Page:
4. I think you are dazed and confused Alex. You say you hate Firefox because it takes up or covers to much of your Desktop. Then you say you are worried about pixels because you want to see more of the web page. Further contradictions, “most websites don’t need your entire screen.” – Then your concerned about screen or Desktop real estate “the more space you have for viewing web pages.” Also I do not understand why you would want to see your Desktop while viewing a web page. After reading your article, I have come to the conclusion that fewer pixels probable benefits faster load speeds more than screen real estate. Think about what you are saying Alex. I say this with constructive intent.

    1. Why is this so hard to understand? A given web page needs a certain budget of pixels to be seen properly. The more pixels a browser expends on UI chrome, the more real estate that web page requires on the screen, and the fewer things you can view and manipulate (such as your Desktop) while the web page is visible. You are deeply confused if you think this has any effect on load speed.

      Believe it or not, there actually exist web pages that are not important enough to warrant all your screen space! God forbid you should want to refer to something else while reading a blog.

  5. You left out OmniWeb. In my regular configuration it uses 0 pixels apart from the window title bar.

    1. I left out OmniWeb because of it’s funky tab drawer.

  6. Yup, wasted space is especially annoying in the vertical, considering modern screens are squatter than ever.

    “Wide Screen” is one contemporary trend that I wish I could opt out of. As if the primary use of a computer was to watch movies! Much of my computer time is spent looking at documents; most of the time I’d actually prefer that my screen was taller than wide.

  7. Don’t forget about status bar. Safari has one which is permanently on the screen. Chrome is much more convenient with on-demand status bar which only occupies part of the bottom line.

    Though, newest Safari have extensions to choose from, and luckily there is one called chrome-like status bar, which I use.

    1. As I said in the article, “I omitted testing status bars because Chrome doesn’t really have one, and I’d argue that most people don’t use them”.

      1. “I omitted testing status bars because Chrome doesn’t really have one, and I’d argue that most people don’t use them”

        The thing is, Chrome does have a status bar. And it is the smartest status bar I’ve seen until now, because it only appears when you need it. So I’d say you should have taken into account the status bars. Chrome essentially has a status bar that takes up 0 pixels.

        I find it very handy to see the URL a hyperlink is going to before I click it. The Chrome status bar gives me just that, without taking up any pixels! Just brilliant!

        And yes, I also use the chrome-like status bar extension for Safari.

      2. That’s what I meant when I said Chrome doesn’t really have a status bar.

  8. Uhm, in the beginning of your comparison you said that you would be testing “… Camino 2…” yet Camino is not indicated in any of the charts. What happened?

    Also, why not include OmniWeb? Development has slowed since it became freeware but it probably has more users than Shiira and iCab combined and it is still a feature rich browser that it’s users are very loyal to.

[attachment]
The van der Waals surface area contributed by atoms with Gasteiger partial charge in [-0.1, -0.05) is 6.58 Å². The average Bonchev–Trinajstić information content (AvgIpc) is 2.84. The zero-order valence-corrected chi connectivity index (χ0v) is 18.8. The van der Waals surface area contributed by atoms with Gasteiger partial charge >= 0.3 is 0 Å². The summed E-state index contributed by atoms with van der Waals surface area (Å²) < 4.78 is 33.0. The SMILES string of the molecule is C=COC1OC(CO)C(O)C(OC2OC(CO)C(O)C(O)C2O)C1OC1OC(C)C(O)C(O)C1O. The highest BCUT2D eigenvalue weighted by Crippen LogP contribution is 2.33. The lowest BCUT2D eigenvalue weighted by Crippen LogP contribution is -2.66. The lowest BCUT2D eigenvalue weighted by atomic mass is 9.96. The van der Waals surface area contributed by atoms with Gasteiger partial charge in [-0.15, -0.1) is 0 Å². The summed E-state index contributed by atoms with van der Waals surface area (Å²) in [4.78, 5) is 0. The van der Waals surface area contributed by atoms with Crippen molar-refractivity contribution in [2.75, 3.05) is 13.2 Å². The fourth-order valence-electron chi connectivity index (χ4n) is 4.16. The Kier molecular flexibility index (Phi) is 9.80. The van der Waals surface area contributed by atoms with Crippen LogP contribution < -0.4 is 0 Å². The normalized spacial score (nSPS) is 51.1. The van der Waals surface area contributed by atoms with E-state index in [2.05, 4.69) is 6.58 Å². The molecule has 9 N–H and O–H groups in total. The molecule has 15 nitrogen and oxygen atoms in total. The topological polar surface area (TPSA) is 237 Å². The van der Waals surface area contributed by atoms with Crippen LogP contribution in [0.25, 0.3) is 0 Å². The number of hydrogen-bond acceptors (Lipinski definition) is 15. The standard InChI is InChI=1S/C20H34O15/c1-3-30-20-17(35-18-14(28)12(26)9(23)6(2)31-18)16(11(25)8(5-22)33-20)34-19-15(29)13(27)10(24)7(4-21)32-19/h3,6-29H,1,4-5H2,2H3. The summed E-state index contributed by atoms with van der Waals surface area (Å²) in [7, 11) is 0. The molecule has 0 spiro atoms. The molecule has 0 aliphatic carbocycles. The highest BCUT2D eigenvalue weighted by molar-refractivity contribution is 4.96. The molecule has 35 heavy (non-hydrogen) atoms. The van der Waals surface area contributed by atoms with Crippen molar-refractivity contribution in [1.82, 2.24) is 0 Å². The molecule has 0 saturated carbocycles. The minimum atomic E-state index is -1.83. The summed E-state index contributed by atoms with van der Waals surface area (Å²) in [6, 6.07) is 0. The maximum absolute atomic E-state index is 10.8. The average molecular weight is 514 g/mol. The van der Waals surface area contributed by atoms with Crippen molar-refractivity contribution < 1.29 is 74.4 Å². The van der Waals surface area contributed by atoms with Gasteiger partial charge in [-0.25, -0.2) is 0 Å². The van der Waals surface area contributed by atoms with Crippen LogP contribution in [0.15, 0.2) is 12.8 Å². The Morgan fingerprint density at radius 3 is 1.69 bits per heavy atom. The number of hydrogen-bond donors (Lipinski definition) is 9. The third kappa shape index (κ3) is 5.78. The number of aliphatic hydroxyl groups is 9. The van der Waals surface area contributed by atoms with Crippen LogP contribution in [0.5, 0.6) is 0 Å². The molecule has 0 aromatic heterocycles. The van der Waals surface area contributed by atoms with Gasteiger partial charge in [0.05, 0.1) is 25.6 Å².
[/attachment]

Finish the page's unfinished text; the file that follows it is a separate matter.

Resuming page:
Firefox? With no keyboard shortcuts, or even menu commands to create a keyboard shortcut for, to switch tabs it gets bumped to the end of the line, only to be used when nothing else will work.

    Update: You left out OmniWeb “because of it’s funky tab drawer”? Yes, that’s an unbiased comparison for sure.

    1. Holy crap, you’re right! I did forget about Camino. I took measurements of it, but I must have forgotten to put them in the graphs. For what it’s worth, Camino takes up 88 pixels with the bookmarks bar hidden, and 108 when it’s shown. Sorry!

      As for Omniweb, I’d have to create a new section to even include measurements of the tab drawer, as there’s no option for a horizontal bar. Even then, Omniweb wouldn’t fit in the first or second section. I don’t have anything against Omniweb; it just didn’t fit my testing criteria.

  9. Yet you included Opera, and even made accomidations for it’s lack of a bookmark bar? Yup, no bias there whatsoever.

    1. It would have been unfair to test Omniweb against the others. How do I measure Omniweb’s tab-drawer, which is resizable and takes up more pixels than a horizontal tab bar? I’d have to create a new category with the tab bar hidden, and I don’t think many people browse like that, so it’d be a useless comparison.

  10. 1) As others have noted, where is Camino in the charts? I too like minimum pixels but instead of this bogus comparison, why not a study of which browsers are the worst memory leakers and need to be quit frequently. Camino is the best I have found. Several days browsing, 150+ tabs open at one time and no more than 600-700MB. The web kit based browsers are the worst at it.

    2) iCab may be lower ranked but it has one feature no other browser has. It can take a pdf snapshot of a whole page even the offscreen part. Firefox may be able to do it with an extension but it is a kludge.

    3) Somewhere in the Firefox additions, there is a small font option that helps decrease the size of the various browser “bars”. Don’t remember what it is so search the web site though given all the cruft it can be daunting.

    4) The issue of pixel hogging space is less troublesome if you use a browser on a secondary portrait monitor. I’m using a 24″ HP in 1200×1920 that is especially nice.


Comments have been disabled for this post